We’re very thoroughly into the holiday season, and the closer we get to Christmas next week, the more people start wondering if there’s a chance they’ll wake up on Christmas morning to a coating of snow outdoors.
A white Christmas can be magical, but despite Canada’s northern location, the chances of one are very hit-and-miss across the country, and location dependant. Parts of the west and northern Ontario, for example, are historically almost guaranteed a white Christmas, while the odds are much slimmer for B.C.’s South Coast and the Greater Toronto Area.
We peeked at the long-range snow forecast for each region, and here’s how we think Canada’s 2020 holiday snow chances will pan out.
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British Columbia’s mountains and ski resorts have already had abundant snowfall thanks to multiple moisture-laden systems, but the Pacific influence has also kept temperatures mild, leading to little snow for the Interior valleys including Kelowna.
As for the South Coast, there’s just about no hope: People there can expect a traditional green Christmas, including Vancouver and Victoria, with no signs of Arctic air making an appearance before the holiday.
While historically the Prairie provinces have the best chance of a white Christmas, the chances this year are mixed, and will largely depend on how much snow a given area already has in place as the storm track shifts north.
Some cities, like Calgary, already have sparse snow cover, which, coupled with periods of above-freezing temperatures, will make Christmas Day snow scarce. But Edmonton, Saskatoon, and Regina should maintain their snow cover through the holidays.
Forecasters are keeping an eye on a Pacific low that may bring a few fresh centimetres to Calgary, but will the snow stick as temperatures pop back above freezing?
Much of northern Ontario is in good shape, snow cover-wise, but much of southern Ontario, including the Greater Toronto Area, has a low chance of a white Christmas. Though there’ve been a few shots of snow this winter, milder temperatures have kept it from sticking around for most places outside the snow belts.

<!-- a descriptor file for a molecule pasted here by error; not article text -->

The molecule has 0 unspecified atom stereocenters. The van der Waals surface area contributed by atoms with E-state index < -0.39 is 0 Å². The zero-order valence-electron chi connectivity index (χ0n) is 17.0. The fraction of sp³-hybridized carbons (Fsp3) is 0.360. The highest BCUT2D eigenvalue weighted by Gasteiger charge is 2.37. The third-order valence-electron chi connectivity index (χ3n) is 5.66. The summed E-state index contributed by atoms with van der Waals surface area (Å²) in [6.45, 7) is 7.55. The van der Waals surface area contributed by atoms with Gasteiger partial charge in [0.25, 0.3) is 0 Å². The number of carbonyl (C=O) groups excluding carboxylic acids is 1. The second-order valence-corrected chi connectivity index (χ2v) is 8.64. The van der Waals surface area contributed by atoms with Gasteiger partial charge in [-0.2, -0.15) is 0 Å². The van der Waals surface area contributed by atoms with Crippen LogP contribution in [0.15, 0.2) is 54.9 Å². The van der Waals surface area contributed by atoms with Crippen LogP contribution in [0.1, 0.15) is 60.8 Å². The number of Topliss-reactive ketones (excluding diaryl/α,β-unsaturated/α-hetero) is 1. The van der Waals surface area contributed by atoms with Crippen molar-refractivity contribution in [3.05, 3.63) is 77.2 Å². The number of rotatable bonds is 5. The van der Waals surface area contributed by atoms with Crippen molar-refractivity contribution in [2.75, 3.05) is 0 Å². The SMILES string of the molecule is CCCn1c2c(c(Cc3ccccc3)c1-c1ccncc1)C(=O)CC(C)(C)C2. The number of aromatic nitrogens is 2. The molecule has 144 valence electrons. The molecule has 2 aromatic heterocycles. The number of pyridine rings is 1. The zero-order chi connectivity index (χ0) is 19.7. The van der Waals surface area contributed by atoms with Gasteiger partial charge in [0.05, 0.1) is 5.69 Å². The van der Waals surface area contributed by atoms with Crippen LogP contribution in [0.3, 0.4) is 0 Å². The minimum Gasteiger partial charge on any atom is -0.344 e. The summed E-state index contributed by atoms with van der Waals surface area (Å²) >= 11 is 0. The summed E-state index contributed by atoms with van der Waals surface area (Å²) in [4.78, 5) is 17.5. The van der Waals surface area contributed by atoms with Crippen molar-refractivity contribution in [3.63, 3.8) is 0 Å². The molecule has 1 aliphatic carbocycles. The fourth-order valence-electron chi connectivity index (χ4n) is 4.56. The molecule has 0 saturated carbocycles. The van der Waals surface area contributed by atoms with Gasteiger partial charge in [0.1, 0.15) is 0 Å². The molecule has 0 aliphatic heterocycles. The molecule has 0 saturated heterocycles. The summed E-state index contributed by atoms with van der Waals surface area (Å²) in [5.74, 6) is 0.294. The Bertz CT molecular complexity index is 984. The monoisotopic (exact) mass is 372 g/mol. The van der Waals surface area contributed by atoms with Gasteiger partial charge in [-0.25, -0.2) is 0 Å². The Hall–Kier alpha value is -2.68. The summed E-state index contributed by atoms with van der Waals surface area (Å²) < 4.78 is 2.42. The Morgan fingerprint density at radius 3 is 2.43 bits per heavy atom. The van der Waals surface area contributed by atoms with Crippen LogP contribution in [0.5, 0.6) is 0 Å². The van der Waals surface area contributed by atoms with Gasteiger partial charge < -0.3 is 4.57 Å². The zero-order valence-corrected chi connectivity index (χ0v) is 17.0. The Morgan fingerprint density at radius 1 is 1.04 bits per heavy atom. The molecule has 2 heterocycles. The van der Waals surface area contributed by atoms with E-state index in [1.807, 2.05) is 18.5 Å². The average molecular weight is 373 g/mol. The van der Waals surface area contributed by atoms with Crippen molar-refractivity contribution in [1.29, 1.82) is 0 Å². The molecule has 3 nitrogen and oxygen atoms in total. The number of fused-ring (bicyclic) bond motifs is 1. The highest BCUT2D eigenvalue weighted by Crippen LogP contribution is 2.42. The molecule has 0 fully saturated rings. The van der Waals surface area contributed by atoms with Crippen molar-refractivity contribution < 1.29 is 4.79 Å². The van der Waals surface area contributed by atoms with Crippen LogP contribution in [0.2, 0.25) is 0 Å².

Though the odds are low, there’s some faint hope: We are watching a system that could impact the province Christmas Eve and into Christmas Day, though it is too soon to say with certainty whether that storm will bring rain or snow – or even if it will arrive in time. Regardless of the timing, very cold air will filter in behind the system, bringing flurries and lake-effect snow potential.
QUEBEC AND EASTERN ONTARIO
This is where the chance for a white Christmas will really come down to the wire, as an upcoming mild pattern will erase much of the existing snow cover.
Leading into Christmas itself, a system will track through the region, which has a chance of bringing fresh accumulations, but we’ll have to wait a while longer for more specific forecast details. As a result, Ottawa and Montreal have a medium chance of seeing a white Christmas.
The Atlantic provinces have felt the force of several wintry storms this season so far, but paired with an overall mild pattern that has kept persistent snow cover limited for most of the region.
Looking forward, we expect this mild pattern to continue, so most people can expect a green Christmas. The storm track will be active, however, bringing a few shots of precipitation, mostly as rain – including a storm system that will move through during the Christmas/Boxing Day holiday, leaving cold air in its wake.
No concerns across this region, as abundant snow and Arctic air will make a white Christmas a lock for the territories, as usual.
Be sure to check back regularly as we continue to finetune the forecast!
Thumbnail photo by Liz, from Etobicoke, Ont.
The Weather Network